No one rips the ass out of Vassiliki

This is an ego post.
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This post is about my name.

My first name is Vassiliki. In Greek it is spelt Βασιλική. My name is an adjective. It means royal or regal. So if you are speaking of the royal family you would say οι βασιλική οικογενια. It is the feminine of Basil meaning king or kingly. When I was born, my parents had to decide whether they translated my name or transliterated it. Anglo equivalents are Queenie, Regina, Reggie, Regan, Reagan or Royal. None of which my parents liked so they transliterated my name. My name is one of the most common Greek names you can have. It is up there with Maria and Katerini.

Greeks, like Australians, have a propensity for shortening names and as a young child I was given a variety of nicknames such as Vasoula, Vasilikoula and Vasilo all of which I refused to answer to. This did not change once I started school. My kindergarten teacher was one who believed every child should have an Anglo name. If your name was a “funny ethnic name” she would give you one that would make you fit right in. Except it didn’t work with me. She gave me Vicki (no thanks), Vi (why would you rip the ass and lik out of my name), Victoria (um still no thanks), Bessie (um…no), Veroinca (no x 2), Vasi (no, no, no, no, no), Sylvia (I kid you not) and Vivian. Exasperated she asked me what I would like to be called. To which I answered Vasiliki.

My father (who had Anglicised his name) laughed and called me obstreperous and and advised my teacher to accustom herself to my name. She kinda did. She did not pronounce it Vasili-ki but Vasi-liki (rhymes with my faux ‘rents Dr Leaky and Mary Leaky). Oddly enough, to this day I mispronounce my own name as I go by her pronounciation not the correct one.

When you have an unusual name there is no such thing as a simple introduction. I get a variety of reactions to my name.

Some are presumptive:

Them: Where is that from?
Me: It is a Greek name
Them: Oh! Greece. Have you been back to your country?
Me: (in my broad Australian accent) I go back to my country of Marrickville often however I have been to Greece for a holiday a few times

Some are rude:

Them: What a god awful name. Some parents are so cruel.

Some are well meaning:

Them: What a beautiful name? What does it mean?
Me: Thank you. It means royal. Now shall we start our meeting?

Some ignore me (I’ve had this one from a Smalls Group Communications tutor and from a cross-cultural training session):

Them: Good morning. Welcome to our training.
Hi Mary,
Hi John,
Hi Cheryl,
Hi [deathly silence…..clears throat] um…err…you…
Hi Suzanne etc.

Some make me feel like I’m on the set of Kath and Kim:

Them: Hmm…That’s noice. That’s unusual

I get that people have difficulties. I certainly have difficulties with other people’s names. I really don’t mind when people ask several times how to pronounce my name or if they stumble over it as they are really trying. I happily give them easy remembering hints to help out. But assumptions of where I am from anger me – as though only Anglo names can be born in Australia names, and rudeness – laughing, and dismissing my presence because you can’t deal with my name annoys me. And then it wearies me. I never again want to go to a work meeting where my name becomes a conversation piece. Agenda items have known to garner less discussion than my name’s origin.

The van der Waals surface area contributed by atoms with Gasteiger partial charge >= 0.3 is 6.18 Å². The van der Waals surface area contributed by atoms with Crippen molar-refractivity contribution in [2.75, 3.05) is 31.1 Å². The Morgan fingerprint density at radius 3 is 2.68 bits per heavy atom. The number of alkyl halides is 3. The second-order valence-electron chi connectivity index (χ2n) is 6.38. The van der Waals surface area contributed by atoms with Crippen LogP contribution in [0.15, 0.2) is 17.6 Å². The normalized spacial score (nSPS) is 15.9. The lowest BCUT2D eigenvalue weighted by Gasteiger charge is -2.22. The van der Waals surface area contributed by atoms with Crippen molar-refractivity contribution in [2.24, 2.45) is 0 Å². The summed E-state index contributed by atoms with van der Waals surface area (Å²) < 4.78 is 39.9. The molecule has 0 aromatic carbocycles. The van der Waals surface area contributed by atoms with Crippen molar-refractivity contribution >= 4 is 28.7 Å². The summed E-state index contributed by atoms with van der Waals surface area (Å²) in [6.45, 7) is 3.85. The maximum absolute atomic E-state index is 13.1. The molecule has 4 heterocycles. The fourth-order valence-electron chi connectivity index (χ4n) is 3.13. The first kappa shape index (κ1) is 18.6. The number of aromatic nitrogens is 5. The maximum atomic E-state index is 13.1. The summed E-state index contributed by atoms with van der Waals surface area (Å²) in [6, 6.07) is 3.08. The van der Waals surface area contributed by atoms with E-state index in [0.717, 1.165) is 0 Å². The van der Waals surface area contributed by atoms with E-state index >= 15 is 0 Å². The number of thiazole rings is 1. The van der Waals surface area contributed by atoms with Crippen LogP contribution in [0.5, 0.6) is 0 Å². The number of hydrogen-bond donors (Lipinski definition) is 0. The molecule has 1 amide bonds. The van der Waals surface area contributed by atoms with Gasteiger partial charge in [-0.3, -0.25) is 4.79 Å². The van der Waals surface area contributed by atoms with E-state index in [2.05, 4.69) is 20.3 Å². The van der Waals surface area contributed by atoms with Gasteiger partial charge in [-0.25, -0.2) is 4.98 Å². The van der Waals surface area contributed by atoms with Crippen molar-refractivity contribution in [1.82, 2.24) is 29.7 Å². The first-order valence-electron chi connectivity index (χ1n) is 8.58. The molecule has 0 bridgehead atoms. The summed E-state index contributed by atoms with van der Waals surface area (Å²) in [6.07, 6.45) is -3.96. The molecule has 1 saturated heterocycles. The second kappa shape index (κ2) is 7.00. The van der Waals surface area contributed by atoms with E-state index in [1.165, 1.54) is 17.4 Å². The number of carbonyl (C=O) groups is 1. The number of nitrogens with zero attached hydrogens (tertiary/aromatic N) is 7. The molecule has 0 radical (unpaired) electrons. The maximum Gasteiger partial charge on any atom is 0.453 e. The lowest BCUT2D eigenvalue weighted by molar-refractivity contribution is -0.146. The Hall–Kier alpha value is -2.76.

Yesterday, one of the comments that I got on my post was this:

…The first thing I noticed as also being the owner of a often misspelt name was the misspelling of your name on your report card. You should have given it back to the teacher and told him/her, “That’s not how you spell my name.”…

In actual fact, the correct spelling of my name is Vasiliki with one ess, as it appears on my report card, not as I now spell it with 2 esses. I have been deliberately misspelling my name for the past 30 years. Why? Well…let me extrapolate on my name even more.

When I was in high school, one of my teachers took to enunciating my name as Vaziliki. She was particular about the Zed. And though I would correct her “That is Vassiliki with an s” she would clearly point out to me that grammar rules dictated that one S is pronounced with a Zed and two Esses made an ess sound. This exasperrated me. She outrightly refused to say Vasiliki. She kept up with Vaziliki. It started creeping into other teacher’s usage. One day when I again reminded her it was an ess not a zed she curtly told me that until the day she saw my name spelt with a double ess on the roll she would continue to say Vaziliki.

It was a red rag to a bull.

I went home. I told my dad that I was changing my name spelling and that he had to facilitate this as I was 13 and could not legally make the change myself. He had changed his own name by deed poll decades earlier, was amused by my story and was happy to comply though we decided against changing it by deed poll. The change was quick and uneventful and I can tell you that I relished pointing to the double ess in my name and saying “That would be VaSSSSSSSSiliki”.